The stowage and off-season for boaters can be a mystifying topic for some. There are different storage requirements for vessels, trailers, and watercrafts. This blog post will help you understand stowage requirements and what to do in the off-season when your boat is not being used.
Stowage Requirements for Boats and Watercrafts
When stowing your boat or watercraft, you should keep in mind that the storage requirements vary depending on what type of vessel it is.
There are stowage guidelines set by the US Coast Guard that must be followed when storing a boat:
- Freeboard (the distance between the waterline and the upper edge of the deck plating) cannot be less than three inches above any part where side planking ends and flooring begins.
- Sides (length from stem to stern) not more than five percent greater than length overall.
- Width at amidships (width at widest point overall) not more than ten percent greater than maximum beam (the distance between planes passing through the outer extremities of the ship).
- Draft (depth from the bottom most point of the ship to bottom of the hull)not more than two inches greater than the stowage width plus one inch for every foot or fraction thereof, but never less than four inches above maximum stowable length.
- Freeboard must be within three inches at all points alongside planking. In addition to these storage guidelines, you should check with your local municipal government and the county where your boat is being stored to ensure that there are no additional restrictions in place.
- For example, some areas do not allow ships and watercraft on trailers during snow season because they might cause damage to a roadway when driven across it due to rough terrain.
Off-Season Docking and Storage Procedures
If you are storing your watercraft in an off-season storage facility such as one found at marinas, there will be some stowage guidelines that you must follow depending on what kind of stowage unit it’s placed in.
For example, if the stowage unit has pilings (deep set foundational polls), you should not attach anything to them (including fenders) because they might cause damage to both the piling and dock.
There are also specific procedures when tying up during the winter months. Vessels moored alongside should be tied to the stowages unit by a bowline and stern line, each with appropriate protective gear to protect the rope from chaffing or fraying.
A mid-ship spring line (the line in the middle of the ship) should be used on the dock facing end of both lines to prevent swaying;
All other lines (mooring, fender) must have proper winter covers or insulation;
Lines not protected will break from expansion caused by freezing water. If you are storing your vessel at home during the off-season, then you still need to follow stowage guidelines such as:
- Vessels shall be stored so that the hull is vertical and supported below the rub rail (the rail hiding the joingt between the hull and the deck of the ship).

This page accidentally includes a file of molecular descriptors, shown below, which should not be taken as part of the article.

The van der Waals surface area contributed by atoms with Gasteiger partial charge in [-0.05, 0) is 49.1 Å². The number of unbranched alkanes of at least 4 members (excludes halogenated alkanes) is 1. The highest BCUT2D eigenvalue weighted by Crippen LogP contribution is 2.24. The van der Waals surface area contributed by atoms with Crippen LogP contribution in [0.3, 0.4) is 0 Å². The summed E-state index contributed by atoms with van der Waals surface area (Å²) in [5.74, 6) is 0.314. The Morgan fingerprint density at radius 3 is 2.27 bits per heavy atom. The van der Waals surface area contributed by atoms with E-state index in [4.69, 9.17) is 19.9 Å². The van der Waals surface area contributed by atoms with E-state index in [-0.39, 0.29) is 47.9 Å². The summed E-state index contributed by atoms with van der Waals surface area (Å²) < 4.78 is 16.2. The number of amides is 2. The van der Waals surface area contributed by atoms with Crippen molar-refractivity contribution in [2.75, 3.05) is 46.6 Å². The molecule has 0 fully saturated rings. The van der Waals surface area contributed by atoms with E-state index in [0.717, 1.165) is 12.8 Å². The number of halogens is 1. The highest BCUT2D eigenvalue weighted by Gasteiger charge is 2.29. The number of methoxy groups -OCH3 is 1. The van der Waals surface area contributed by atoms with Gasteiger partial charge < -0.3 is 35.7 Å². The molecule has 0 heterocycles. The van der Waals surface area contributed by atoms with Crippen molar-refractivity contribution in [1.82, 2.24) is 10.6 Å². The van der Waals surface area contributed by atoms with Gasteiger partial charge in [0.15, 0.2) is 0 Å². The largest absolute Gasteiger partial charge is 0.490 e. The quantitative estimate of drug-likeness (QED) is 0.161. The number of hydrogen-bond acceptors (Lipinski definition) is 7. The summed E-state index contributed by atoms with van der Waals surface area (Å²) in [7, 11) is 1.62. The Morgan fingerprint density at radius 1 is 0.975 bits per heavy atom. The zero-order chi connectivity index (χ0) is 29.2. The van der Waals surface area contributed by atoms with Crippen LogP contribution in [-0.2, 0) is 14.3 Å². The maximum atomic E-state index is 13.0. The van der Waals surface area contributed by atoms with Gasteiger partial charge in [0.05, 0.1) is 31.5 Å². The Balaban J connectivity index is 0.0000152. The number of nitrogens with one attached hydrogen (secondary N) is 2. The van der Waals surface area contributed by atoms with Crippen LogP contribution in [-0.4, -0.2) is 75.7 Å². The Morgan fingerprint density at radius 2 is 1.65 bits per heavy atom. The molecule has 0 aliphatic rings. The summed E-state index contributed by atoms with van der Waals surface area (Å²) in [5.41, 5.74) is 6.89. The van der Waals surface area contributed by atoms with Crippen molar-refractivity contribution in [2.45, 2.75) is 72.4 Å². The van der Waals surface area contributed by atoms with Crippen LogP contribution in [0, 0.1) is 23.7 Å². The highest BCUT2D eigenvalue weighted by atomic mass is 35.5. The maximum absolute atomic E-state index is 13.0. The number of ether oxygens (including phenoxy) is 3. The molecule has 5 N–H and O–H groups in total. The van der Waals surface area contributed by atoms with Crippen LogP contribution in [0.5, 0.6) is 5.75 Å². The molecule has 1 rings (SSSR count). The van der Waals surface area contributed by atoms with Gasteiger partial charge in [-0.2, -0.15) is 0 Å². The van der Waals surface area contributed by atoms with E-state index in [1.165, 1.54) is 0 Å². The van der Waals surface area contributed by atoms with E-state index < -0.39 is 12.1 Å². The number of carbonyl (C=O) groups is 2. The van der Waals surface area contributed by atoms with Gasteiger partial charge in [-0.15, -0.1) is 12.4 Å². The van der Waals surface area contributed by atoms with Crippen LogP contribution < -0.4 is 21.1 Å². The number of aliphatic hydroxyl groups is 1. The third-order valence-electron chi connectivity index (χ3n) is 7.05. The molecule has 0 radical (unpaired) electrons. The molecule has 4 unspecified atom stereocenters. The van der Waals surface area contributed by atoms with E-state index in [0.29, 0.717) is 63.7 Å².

- Topsides painted surfaces shall be covered entirely with rust-preventive compounds.
- Hoses, fittings, vents, etc., which cannot readily drain overboard when the boat is afloat, can discharge into the storage unit provided no obstruction exists.
- Vessels should be stored with engines inoperative and propellers removed. If you are interested in storage requirements for boaters or off-season storage procedures, contact a company like NorCal Trailer Sales & Service.
There are several steps to stowing your boat. However, once you have kept the ship, you must take extra care during off-season storage. If not cared for properly, staining can occur from rain or condensation, as well as the winter elements.
To Start with Stowage Preparation:
The first step when preparing for stowage is ensuring all watertight areas, including hatches and ports, are shut securely (and locked if necessary). Next, any tears should be repaired using repair tape such as Duct Tape, which has multiple uses on the boat.
If your storage is inside, it’s a good idea to cover any exposed surfaces with old sheets or tarpaulin. This will prevent them from getting dirty and help best prepare for off-season storage. If stowing outside, be sure that all equipment such as bimini tops are covered (and locked) when not in use.
This will also prevent dust build-up during winter months, leading to staining if rain occurs while equipment is left uncovered. Depending on where you stow away for the offseason, there may be steps necessary before storing away:
Off-Season Stowage Areas
They vary depending on what type of boating experience they offer, but common locations include:
- Marinas and docks.
- Storage areas on land (dry storage).
- Stowage in the water (saltwater stowage).
Before putting your vessel away for off-season, there are a few steps that you should take to ensure it’s protected.
You will want to give your boat a good wash down before storing it away. This is especially important if kept near or around docks where moss can build up during winter when ships aren’t being used as often.
If this happens, you may develop rust spots over time which could lead to structural damage, so best care for your investment by giving the hull a quick cleanse with fresh water from the hosepipe and drying thoroughly afterward with a soft cloth or paper towels.
To stow your vessel away in marinas or docks, you must first ensure that it is well secured and all loose gear has been stowed. Once this is completed, you can tie up the boat with ropes to prevent movement during off-season storage (if left untied, the boater may require assistance when getting back on board).
It’s also important not to leave any drain plugs open because if water accumulates without being drained out, it could cause damage like staining from rain which will ruin a yacht.